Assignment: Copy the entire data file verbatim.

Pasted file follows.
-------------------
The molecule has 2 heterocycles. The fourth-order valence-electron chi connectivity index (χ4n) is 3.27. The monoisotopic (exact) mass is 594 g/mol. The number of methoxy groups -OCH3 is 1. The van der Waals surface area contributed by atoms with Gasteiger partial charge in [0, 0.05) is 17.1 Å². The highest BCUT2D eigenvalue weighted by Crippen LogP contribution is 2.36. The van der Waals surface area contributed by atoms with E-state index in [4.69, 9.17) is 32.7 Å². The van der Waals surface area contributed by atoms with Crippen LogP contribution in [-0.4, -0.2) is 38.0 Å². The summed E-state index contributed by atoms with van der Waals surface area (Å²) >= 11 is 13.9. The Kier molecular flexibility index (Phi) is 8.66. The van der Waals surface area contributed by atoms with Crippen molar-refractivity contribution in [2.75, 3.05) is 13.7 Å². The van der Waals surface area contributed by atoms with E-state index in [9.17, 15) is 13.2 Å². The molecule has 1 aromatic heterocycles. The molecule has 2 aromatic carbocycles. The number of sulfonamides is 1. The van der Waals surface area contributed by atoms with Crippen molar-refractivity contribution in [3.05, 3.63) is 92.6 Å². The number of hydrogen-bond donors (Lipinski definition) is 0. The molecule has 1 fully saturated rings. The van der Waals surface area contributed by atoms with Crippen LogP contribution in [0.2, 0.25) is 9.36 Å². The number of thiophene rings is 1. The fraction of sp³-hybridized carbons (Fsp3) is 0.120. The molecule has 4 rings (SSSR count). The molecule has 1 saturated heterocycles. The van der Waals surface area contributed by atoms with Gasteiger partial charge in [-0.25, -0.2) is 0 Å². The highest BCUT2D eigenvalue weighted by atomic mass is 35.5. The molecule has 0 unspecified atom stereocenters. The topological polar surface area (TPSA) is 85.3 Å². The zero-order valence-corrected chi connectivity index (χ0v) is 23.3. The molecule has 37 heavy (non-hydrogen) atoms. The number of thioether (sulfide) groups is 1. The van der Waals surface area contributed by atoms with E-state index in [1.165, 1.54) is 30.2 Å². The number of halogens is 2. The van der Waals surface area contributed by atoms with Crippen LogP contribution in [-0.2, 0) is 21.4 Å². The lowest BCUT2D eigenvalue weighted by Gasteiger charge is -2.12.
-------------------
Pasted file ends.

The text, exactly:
The molecule has 2 heterocycles. The fourth-order valence-electron chi connectivity index (χ4n) is 3.27. The monoisotopic (exact) mass is 594 g/mol. The number of methoxy groups -OCH3 is 1. The van der Waals surface area contributed by atoms with Gasteiger partial charge in [0, 0.05) is 17.1 Å². The highest BCUT2D eigenvalue weighted by Crippen LogP contribution is 2.36. The van der Waals surface area contributed by atoms with E-state index in [4.69, 9.17) is 32.7 Å². The van der Waals surface area contributed by atoms with Crippen LogP contribution in [-0.4, -0.2) is 38.0 Å². The summed E-state index contributed by atoms with van der Waals surface area (Å²) >= 11 is 13.9. The Kier molecular flexibility index (Phi) is 8.66. The van der Waals surface area contributed by atoms with Crippen molar-refractivity contribution in [2.75, 3.05) is 13.7 Å². The van der Waals surface area contributed by atoms with E-state index in [9.17, 15) is 13.2 Å². The molecule has 1 aromatic heterocycles. The molecule has 2 aromatic carbocycles. The number of sulfonamides is 1. The van der Waals surface area contributed by atoms with Crippen molar-refractivity contribution in [3.05, 3.63) is 92.6 Å². The number of hydrogen-bond donors (Lipinski definition) is 0. The molecule has 1 fully saturated rings. The van der Waals surface area contributed by atoms with Crippen LogP contribution in [0.2, 0.25) is 9.36 Å². The number of thiophene rings is 1. The fraction of sp³-hybridized carbons (Fsp3) is 0.120. The molecule has 4 rings (SSSR count). The molecule has 1 saturated heterocycles. The van der Waals surface area contributed by atoms with Gasteiger partial charge in [-0.25, -0.2) is 0 Å². The highest BCUT2D eigenvalue weighted by atomic mass is 35.5. The molecule has 0 unspecified atom stereocenters. The topological polar surface area (TPSA) is 85.3 Å². The zero-order valence-corrected chi connectivity index (χ0v) is 23.3. The molecule has 37 heavy (non-hydrogen) atoms. The number of thioether (sulfide) groups is 1. The van der Waals surface area contributed by atoms with E-state index in [1.165, 1.54) is 30.2 Å². The number of halogens is 2. The van der Waals surface area contributed by atoms with Crippen LogP contribution in [-0.2, 0) is 21.4 Å². The lowest BCUT2D eigenvalue weighted by Gasteiger charge is -2.12.